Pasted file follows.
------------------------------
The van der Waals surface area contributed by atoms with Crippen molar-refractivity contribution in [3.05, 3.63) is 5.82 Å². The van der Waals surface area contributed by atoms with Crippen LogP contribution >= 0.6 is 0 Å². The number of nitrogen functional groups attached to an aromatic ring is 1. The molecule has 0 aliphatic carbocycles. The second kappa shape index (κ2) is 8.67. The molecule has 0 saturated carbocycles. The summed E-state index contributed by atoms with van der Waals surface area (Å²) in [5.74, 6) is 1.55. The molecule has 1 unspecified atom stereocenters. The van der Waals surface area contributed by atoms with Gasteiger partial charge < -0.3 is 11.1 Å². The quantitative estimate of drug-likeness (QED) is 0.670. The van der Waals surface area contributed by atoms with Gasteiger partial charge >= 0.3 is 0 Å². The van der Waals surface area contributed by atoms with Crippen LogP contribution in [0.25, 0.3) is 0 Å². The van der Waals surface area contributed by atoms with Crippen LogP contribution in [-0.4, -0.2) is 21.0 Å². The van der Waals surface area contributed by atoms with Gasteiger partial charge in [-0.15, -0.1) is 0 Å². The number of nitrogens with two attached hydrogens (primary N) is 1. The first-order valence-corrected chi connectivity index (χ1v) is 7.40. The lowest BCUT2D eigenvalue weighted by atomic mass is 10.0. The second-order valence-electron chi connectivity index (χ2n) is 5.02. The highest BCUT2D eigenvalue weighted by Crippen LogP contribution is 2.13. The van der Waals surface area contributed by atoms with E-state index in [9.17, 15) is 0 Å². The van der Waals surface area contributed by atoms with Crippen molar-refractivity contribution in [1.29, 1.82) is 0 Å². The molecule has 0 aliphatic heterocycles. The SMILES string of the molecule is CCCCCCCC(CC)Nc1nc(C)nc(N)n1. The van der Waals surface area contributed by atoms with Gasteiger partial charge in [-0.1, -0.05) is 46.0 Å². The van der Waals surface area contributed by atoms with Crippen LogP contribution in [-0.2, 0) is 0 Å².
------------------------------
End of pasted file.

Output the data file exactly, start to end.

The van der Waals surface area contributed by atoms with Crippen molar-refractivity contribution in [3.05, 3.63) is 5.82 Å². The van der Waals surface area contributed by atoms with Crippen LogP contribution >= 0.6 is 0 Å². The number of nitrogen functional groups attached to an aromatic ring is 1. The molecule has 0 aliphatic carbocycles. The second kappa shape index (κ2) is 8.67. The molecule has 0 saturated carbocycles. The summed E-state index contributed by atoms with van der Waals surface area (Å²) in [5.74, 6) is 1.55. The molecule has 1 unspecified atom stereocenters. The van der Waals surface area contributed by atoms with Gasteiger partial charge < -0.3 is 11.1 Å². The quantitative estimate of drug-likeness (QED) is 0.670. The van der Waals surface area contributed by atoms with Gasteiger partial charge >= 0.3 is 0 Å². The van der Waals surface area contributed by atoms with Crippen LogP contribution in [0.25, 0.3) is 0 Å². The van der Waals surface area contributed by atoms with Crippen LogP contribution in [-0.4, -0.2) is 21.0 Å². The van der Waals surface area contributed by atoms with Gasteiger partial charge in [-0.15, -0.1) is 0 Å². The number of nitrogens with two attached hydrogens (primary N) is 1. The first-order valence-corrected chi connectivity index (χ1v) is 7.40. The lowest BCUT2D eigenvalue weighted by atomic mass is 10.0. The second-order valence-electron chi connectivity index (χ2n) is 5.02. The highest BCUT2D eigenvalue weighted by Crippen LogP contribution is 2.13. The van der Waals surface area contributed by atoms with E-state index in [9.17, 15) is 0 Å². The van der Waals surface area contributed by atoms with Crippen molar-refractivity contribution in [1.29, 1.82) is 0 Å². The molecule has 0 aliphatic heterocycles. The SMILES string of the molecule is CCCCCCCC(CC)Nc1nc(C)nc(N)n1. The van der Waals surface area contributed by atoms with Gasteiger partial charge in [-0.1, -0.05) is 46.0 Å². The van der Waals surface area contributed by atoms with Crippen LogP contribution in [-0.2, 0) is 0 Å².